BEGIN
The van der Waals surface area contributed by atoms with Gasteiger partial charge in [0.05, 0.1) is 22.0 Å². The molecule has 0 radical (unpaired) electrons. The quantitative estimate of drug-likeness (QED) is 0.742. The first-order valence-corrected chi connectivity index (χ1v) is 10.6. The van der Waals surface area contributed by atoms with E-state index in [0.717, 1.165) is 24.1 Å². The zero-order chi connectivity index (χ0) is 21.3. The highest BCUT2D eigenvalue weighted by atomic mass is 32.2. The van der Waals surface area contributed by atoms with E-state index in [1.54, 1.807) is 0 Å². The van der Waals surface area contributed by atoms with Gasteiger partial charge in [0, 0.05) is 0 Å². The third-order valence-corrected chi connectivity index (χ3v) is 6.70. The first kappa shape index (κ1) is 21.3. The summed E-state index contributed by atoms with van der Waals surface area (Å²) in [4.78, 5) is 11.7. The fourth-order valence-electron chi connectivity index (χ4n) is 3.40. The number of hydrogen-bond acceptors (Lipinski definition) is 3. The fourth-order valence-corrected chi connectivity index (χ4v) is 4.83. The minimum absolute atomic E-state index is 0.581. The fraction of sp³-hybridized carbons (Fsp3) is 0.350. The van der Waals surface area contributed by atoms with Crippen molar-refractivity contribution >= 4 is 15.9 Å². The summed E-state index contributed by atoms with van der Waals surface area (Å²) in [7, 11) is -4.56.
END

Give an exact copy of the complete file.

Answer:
The van der Waals surface area contributed by atoms with Gasteiger partial charge in [0.05, 0.1) is 22.0 Å². The molecule has 0 radical (unpaired) electrons. The quantitative estimate of drug-likeness (QED) is 0.742. The first-order valence-corrected chi connectivity index (χ1v) is 10.6. The van der Waals surface area contributed by atoms with E-state index in [0.717, 1.165) is 24.1 Å². The zero-order chi connectivity index (χ0) is 21.3. The highest BCUT2D eigenvalue weighted by atomic mass is 32.2. The van der Waals surface area contributed by atoms with E-state index in [1.54, 1.807) is 0 Å². The van der Waals surface area contributed by atoms with Gasteiger partial charge in [0, 0.05) is 0 Å². The third-order valence-corrected chi connectivity index (χ3v) is 6.70. The first kappa shape index (κ1) is 21.3. The summed E-state index contributed by atoms with van der Waals surface area (Å²) in [4.78, 5) is 11.7. The fourth-order valence-electron chi connectivity index (χ4n) is 3.40. The number of hydrogen-bond acceptors (Lipinski definition) is 3. The fourth-order valence-corrected chi connectivity index (χ4v) is 4.83. The minimum absolute atomic E-state index is 0.581. The fraction of sp³-hybridized carbons (Fsp3) is 0.350. The van der Waals surface area contributed by atoms with Crippen molar-refractivity contribution >= 4 is 15.9 Å². The summed E-state index contributed by atoms with van der Waals surface area (Å²) in [7, 11) is -4.56.